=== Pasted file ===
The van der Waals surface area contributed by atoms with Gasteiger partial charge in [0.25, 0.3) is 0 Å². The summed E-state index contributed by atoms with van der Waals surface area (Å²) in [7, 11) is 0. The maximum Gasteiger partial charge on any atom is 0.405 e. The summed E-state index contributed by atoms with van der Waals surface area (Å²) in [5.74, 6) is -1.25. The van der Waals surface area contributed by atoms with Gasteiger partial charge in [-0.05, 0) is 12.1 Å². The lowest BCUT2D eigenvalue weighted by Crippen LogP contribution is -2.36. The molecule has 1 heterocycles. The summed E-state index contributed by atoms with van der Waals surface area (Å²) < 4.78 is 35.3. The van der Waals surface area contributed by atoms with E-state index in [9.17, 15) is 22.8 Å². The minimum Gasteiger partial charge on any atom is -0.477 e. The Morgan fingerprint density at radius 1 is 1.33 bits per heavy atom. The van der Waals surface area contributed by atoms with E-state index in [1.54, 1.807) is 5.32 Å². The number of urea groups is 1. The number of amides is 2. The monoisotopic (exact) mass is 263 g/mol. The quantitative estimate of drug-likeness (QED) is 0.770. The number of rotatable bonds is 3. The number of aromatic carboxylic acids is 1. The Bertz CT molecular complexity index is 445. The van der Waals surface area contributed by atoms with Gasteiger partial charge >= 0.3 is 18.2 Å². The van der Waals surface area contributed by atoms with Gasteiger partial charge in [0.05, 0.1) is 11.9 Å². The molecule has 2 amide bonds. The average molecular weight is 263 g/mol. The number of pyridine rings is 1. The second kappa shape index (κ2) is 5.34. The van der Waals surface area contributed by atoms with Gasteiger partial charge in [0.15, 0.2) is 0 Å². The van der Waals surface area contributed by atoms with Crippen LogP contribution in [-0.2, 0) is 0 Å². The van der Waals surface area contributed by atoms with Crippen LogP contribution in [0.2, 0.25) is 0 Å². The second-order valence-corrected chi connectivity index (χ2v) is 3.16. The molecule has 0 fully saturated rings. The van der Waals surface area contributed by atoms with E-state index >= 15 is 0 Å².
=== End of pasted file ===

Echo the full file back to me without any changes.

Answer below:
The van der Waals surface area contributed by atoms with Gasteiger partial charge in [0.25, 0.3) is 0 Å². The summed E-state index contributed by atoms with van der Waals surface area (Å²) in [7, 11) is 0. The maximum Gasteiger partial charge on any atom is 0.405 e. The summed E-state index contributed by atoms with van der Waals surface area (Å²) in [5.74, 6) is -1.25. The van der Waals surface area contributed by atoms with Gasteiger partial charge in [-0.05, 0) is 12.1 Å². The lowest BCUT2D eigenvalue weighted by Crippen LogP contribution is -2.36. The molecule has 1 heterocycles. The summed E-state index contributed by atoms with van der Waals surface area (Å²) < 4.78 is 35.3. The van der Waals surface area contributed by atoms with E-state index in [9.17, 15) is 22.8 Å². The minimum Gasteiger partial charge on any atom is -0.477 e. The Morgan fingerprint density at radius 1 is 1.33 bits per heavy atom. The van der Waals surface area contributed by atoms with E-state index in [1.54, 1.807) is 5.32 Å². The number of urea groups is 1. The number of amides is 2. The monoisotopic (exact) mass is 263 g/mol. The quantitative estimate of drug-likeness (QED) is 0.770. The number of rotatable bonds is 3. The number of aromatic carboxylic acids is 1. The Bertz CT molecular complexity index is 445. The van der Waals surface area contributed by atoms with Gasteiger partial charge >= 0.3 is 18.2 Å². The van der Waals surface area contributed by atoms with Gasteiger partial charge in [0.05, 0.1) is 11.9 Å². The molecule has 2 amide bonds. The average molecular weight is 263 g/mol. The number of pyridine rings is 1. The second kappa shape index (κ2) is 5.34. The van der Waals surface area contributed by atoms with Gasteiger partial charge in [0.15, 0.2) is 0 Å². The van der Waals surface area contributed by atoms with Crippen LogP contribution in [-0.2, 0) is 0 Å². The van der Waals surface area contributed by atoms with Crippen LogP contribution in [0.2, 0.25) is 0 Å². The second-order valence-corrected chi connectivity index (χ2v) is 3.16. The molecule has 0 fully saturated rings. The van der Waals surface area contributed by atoms with E-state index >= 15 is 0 Å².